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Nova Notebook: Bell Makes Most of Second Chance to Represent USA
James Bell

June 23, 2011

The Nova Notebook, by director of media relations Mike Sheridan, spends some time with James Bell on the verge of his departure for the U19 World Championship later this month with USA Basketball.

When James Bell - known to close friends and family by his middle name, "Tahj" - boarded a flight at Philadelphia International Airport for Colorado Springs last week, it was hard not to be reminded of one of the more frustrating weeks of his young life.

In June of 2010, Bell had boarded another flight to the Rocky Mountain state a few short weeks after arriving to begin his first summer at Villanova. This product of Orlando, Fla.'s Montverde Academy was fresh from a senior season in which he earned Parade magazine and USA Today All-American honors and was en route to audition with some of the best young players in the nation for a spot on the USA Basketball U18 team.

And so he did.

From the outset, Bell knew something was not quite right. With practice sessions in both the morning and late afternoon, it didn't take long for the ache in his legs that he had first felt as a high school junior to return. The difference now was that the pain was more pronounced and didn't seem to diminish with rest.

He pressed on and did the best he could.

"It definitely frustrated me," says Bell now, one year removed from the experience. "I tried my hardest but I felt like I couldn't do things they way I wanted."

For an athlete whose basketball foundation had been boosted by his considerable athleticism, this was a significant setback. Those who had watched video snippets of Bell on the internet knew all too well about his jumping ability. But by the time those trials neared the end it was apparent something was amiss. Before long, Bell was back on a plane to Philadelphia staring at uncertainty as he mulled a visit to Villanova team orthopedic Dr. Rob Good.



Once he returned to the Main Line, the 6-5 swingman was diagnosed with stress fractures in the tibia of both legs. The rest of that summer was spent off the court and in rehab as the doctors looked to see if the fractures would heal on their own. When they didn't, surgery became the best option and on Sept. 8, Bell underwent a procedure performed by Good. He would go on to see action in 25 games as a Wildcat freshman but spent most of the season playing catch up on all that time missed leading up to the 2010-11 campaign.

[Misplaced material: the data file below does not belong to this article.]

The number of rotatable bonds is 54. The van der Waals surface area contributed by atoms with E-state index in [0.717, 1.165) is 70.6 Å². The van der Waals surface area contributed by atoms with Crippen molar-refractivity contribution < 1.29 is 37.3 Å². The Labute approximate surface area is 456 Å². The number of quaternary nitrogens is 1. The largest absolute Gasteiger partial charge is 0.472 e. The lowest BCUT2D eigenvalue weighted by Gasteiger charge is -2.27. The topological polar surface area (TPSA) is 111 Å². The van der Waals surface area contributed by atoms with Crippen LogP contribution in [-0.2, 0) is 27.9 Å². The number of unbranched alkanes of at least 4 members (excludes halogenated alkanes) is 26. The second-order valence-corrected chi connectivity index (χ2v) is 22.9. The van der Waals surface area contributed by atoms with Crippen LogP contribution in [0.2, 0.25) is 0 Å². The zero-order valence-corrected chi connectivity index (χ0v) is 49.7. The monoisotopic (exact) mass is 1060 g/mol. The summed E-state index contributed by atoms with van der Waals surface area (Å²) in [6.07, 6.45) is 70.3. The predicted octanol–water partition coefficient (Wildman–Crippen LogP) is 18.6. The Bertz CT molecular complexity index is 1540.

So it was more than a little rewarding on the morning of June 23 when USA Basketball announced Bell was one of 12 athletes who will be wearing the red, white and blue for the U19 squad in 2011. The Americans hope to claim a gold medal at the World Championship, which begins later this month and concludes in Latvia in early July.

"It's an honor to be able to represent my country," stated Bell after Thursday's morning practice session concluded in Colorado Springs, Col. "I feel fortunate to have this opportunity again and I just wanted to come here and play as hard as I could. This year I was able play my best and being healthy is the best blessing you could have.

"You can say that having been through this last year helped me. It gave me an idea of what to expect and it never hurts to have that. It also gave me motivation - I knew that I wasn't able to play at full strength last year and was really looking forward to competing this time around."

Even with the added knowledge from his previous visit here, these Trials were a challenge. The twice daily practices tested the athletes and the coaching staff - led by former Villanova assistant and current George Mason head coach Paul Hewitt - looked closely at each of the 19 candidates with an eye toward what this team will face when it arrives overseas.

"It's kind of a crazy experience," said Bell. "The first thing you have to deal with out here is the altitude. It takes some time to get used to it. There's so much to take in - different players, coaches and the (international) game. But we have great coaches and you can feel the camaraderie here grow every day that we spend here. We're doing a lot of things together and getting to know one another."

Much of this past week was spent settling on which players would be on the team. Now the task facing the coaching staff is to mold a team capable of competing on foreign soil against opponents who have spent many more hours working as a unit.

"We haven't talked about roles or anything like that," noted Bell. "I'm just trying to follow the advice coach (Jay) Wright gave me before I came out here. He told me to concentrate on playing hard. That is something I can control. I'm just focused on learning from our coaches here and doing all I can to help us win the gold medal."

In looking forward to the next few weeks, Bell has discovered this much: it is expected that physical play at both ends of the court will characterize this tournament.

"We've talked a little bit about what it will be like and the one word you keep hearing is how physical things are," stated Bell. "I think coming from the BIG EAST will help me with that. Jeremy Lamb is here from Connecticut and we may be a little bit more used to that (style) because of the conference we play in."

With that, Bell was off to find some lunch and rest up for the final afternoon practice session at USA Basketball headquarters in Colorado Springs. On Friday morning, the team boards a flight back east before connecting to Germany. It figures to be a long journey but Bell is of no mind to grumble.

"It means the world to me to represent the USA," he said.

Perhaps even more so now, 12 months after heading back to Philadelphia uncertain what the persistent pain in his legs might portend.